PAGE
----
Last Updated on 11/11/2018 by bidz

What’s in the Attic?
by Linda Hamer Kennett

(reprinted with permission)

cracker-jackThe world’s Fair of 1893 offered visitors a strange concoction of popcorn, nuts and maple syrup. This confection, unnamed at the time, was an instant hit with the public. For the next three years the inventors of the popcorn treat, William and Louis Ruedkheim, worked to find a way to keep the sticky confection from clumping together. They discovered that by adding a small amount of oil during mixing that the cornels of corn would remain separated. They packaged their tasty treat in a small box bearing a picture of “Sailor Jack” and his dog Bingo. They named it “Cracker Jack”.

While the snack has been regaled in song {“…buy me some peanuts and Cracker Jacks”} and consumed by millions, it is the “prize” in every box that has sustained it’s popularity for over one hundred years. Is there anyone among us who has not gone “digging” for that elusive “prize in every box”?

In it’s first six years of production Cracker Jack issued 144 different baseball cards featuring such greats as “Shoeless” Joe Jackson, Ty Cobb and Christy Mathewson. Other early “prizes” included wooden toys, tin and metal machines and lithographic paper items. The odds of finding any of these pre-1920 pieces are very slim, but well worth the search. If you doubt me, just ask the Rochester, New York man who sent his collection of the 144 original baseball cards to auction where they brought $800,000!

An overview of the prizes through the years offers us a fascinating look at the trends and fads of America in the 20th century. The earliest prizes consisted of paper-dolls, yo-yo’s, baseball cards and song books. The first toys made of wood, tin and metal appeared in the late 1920’s. “Made in Japan” lithograph tin whistles were the best find in the 1930’s. During the 1940’s, propaganda and war toys were a favorite. With the end of the war, the 1950’s Cracker Jack boxes contained toys of a happier nature with dolls and colorful plastic animals being a common find. The race for space in the late 1960’s was reflected with space ships and polyethylene space men. Coin holders, magnifying glasses, and slot machines appeared in the 70’s and 80’s and the favorite toy of the 1990’s saw the return of paper goods in the form of metallic stickers. Cracker Jack toys have delighted children for decades. In fact, Cracker Jack is recognized as fact the world’s largest purveyor of toys, with a distribution of over 17 billions pieces since 1912.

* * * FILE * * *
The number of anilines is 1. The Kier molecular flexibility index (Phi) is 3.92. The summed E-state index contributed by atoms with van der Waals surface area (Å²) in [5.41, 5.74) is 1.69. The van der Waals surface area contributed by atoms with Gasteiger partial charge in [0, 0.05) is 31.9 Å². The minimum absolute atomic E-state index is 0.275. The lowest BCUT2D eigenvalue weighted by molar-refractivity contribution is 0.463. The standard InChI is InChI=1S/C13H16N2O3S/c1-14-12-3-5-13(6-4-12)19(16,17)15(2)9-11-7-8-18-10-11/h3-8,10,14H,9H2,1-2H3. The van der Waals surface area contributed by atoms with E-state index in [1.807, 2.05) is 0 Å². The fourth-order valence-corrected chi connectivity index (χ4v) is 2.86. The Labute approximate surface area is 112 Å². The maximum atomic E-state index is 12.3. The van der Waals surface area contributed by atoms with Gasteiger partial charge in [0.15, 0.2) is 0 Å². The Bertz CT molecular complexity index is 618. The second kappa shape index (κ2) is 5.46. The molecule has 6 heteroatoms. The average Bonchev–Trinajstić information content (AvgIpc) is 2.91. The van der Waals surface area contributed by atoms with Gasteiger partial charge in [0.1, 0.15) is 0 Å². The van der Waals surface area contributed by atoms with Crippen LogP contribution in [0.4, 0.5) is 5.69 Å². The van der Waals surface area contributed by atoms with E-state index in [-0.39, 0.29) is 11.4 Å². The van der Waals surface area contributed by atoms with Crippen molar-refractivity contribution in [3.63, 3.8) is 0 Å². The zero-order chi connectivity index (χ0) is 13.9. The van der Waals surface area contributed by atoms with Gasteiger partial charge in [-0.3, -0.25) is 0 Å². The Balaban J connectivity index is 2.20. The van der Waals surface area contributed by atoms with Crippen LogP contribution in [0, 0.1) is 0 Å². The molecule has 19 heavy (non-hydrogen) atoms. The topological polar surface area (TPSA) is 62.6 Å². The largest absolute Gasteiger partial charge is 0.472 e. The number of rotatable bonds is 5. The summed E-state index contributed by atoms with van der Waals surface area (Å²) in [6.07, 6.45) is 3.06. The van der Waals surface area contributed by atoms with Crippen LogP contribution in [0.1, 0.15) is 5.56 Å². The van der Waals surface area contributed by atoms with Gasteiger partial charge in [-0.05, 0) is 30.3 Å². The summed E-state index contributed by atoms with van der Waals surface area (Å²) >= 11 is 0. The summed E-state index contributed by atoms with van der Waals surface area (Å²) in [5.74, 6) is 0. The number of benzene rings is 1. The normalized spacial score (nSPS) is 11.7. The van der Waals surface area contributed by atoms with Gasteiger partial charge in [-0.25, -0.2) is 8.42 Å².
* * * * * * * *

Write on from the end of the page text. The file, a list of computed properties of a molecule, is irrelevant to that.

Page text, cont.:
Determining the age of a Cracker Jack toy can be difficult as most of the fifteen million variation were unmarked. An exception to this rule are some of the very early paper dolls, song books and post cards. These may be marked either Ruedkheim Brothers or Reliable Confections. If you are new to this are of collecting beware of pieces with a “CJ” marking on the bottom .This is most commonly found on a piece called the “Toonerville Trolley”. According to company records this was never an official Cracker Jack toy. The letters CJ are rather an indication of the size of the trolley not a company mark.

Other factors used to determine age are the two major changes that came during the 1940’s. In 1945 toys changed from metal to plastic toys, and in starting in 1948 all toys were required by law to be wrapped in paper. Collector have also learned to watch for changes on the box. Reliable Confections sold out to Borden Inc, in 1964, who in turn passed the company legacy to the Frito-Lay Corporation in 1997.

In addition to Cracker Jack toys, collectors also look for mint condition die-cut lithograph display adds, old boxes and advertising material. There is also a considerable interest in memorabilia from Checkers Confections and Angelus Marshmallows, the two sister companies of Reliable Confections.

While finding early pieces in mint condition is rare and costly, there are an abundance of mid-20th century pieces to be had for $10 or under. If you come across miniature toys at flea markets or garage sales they can often be had for pennies! Do you home work and learn what to watch for and you will be surprised just how often these unassuming pieces turn out to be authentic Cracker Jack toys.

Cracker Jack is truly an American tradition, and American’s don’t like their traditions tampered with. Case in point: In 2004 the New York Yankees organization decided to remove Cracker Jack from their concession stand and replace it with a similar product called Crunch ‘N Munch. The public outcry of disapproval was so great that after two weeks…. you guessed it…. the Crunch “N Munch was removed and the Cracker Jack returned.

{Linda Hamer Kennett is the owner of “What’s in the Attic?” Estate Liquidation Service, specializing in down-sizing for seniors, valuation of antiquity and estate tag sales and may be reached at 317-356-8967 or}

Some current live auctions for Cracker Jack items:
Live eBay listings:

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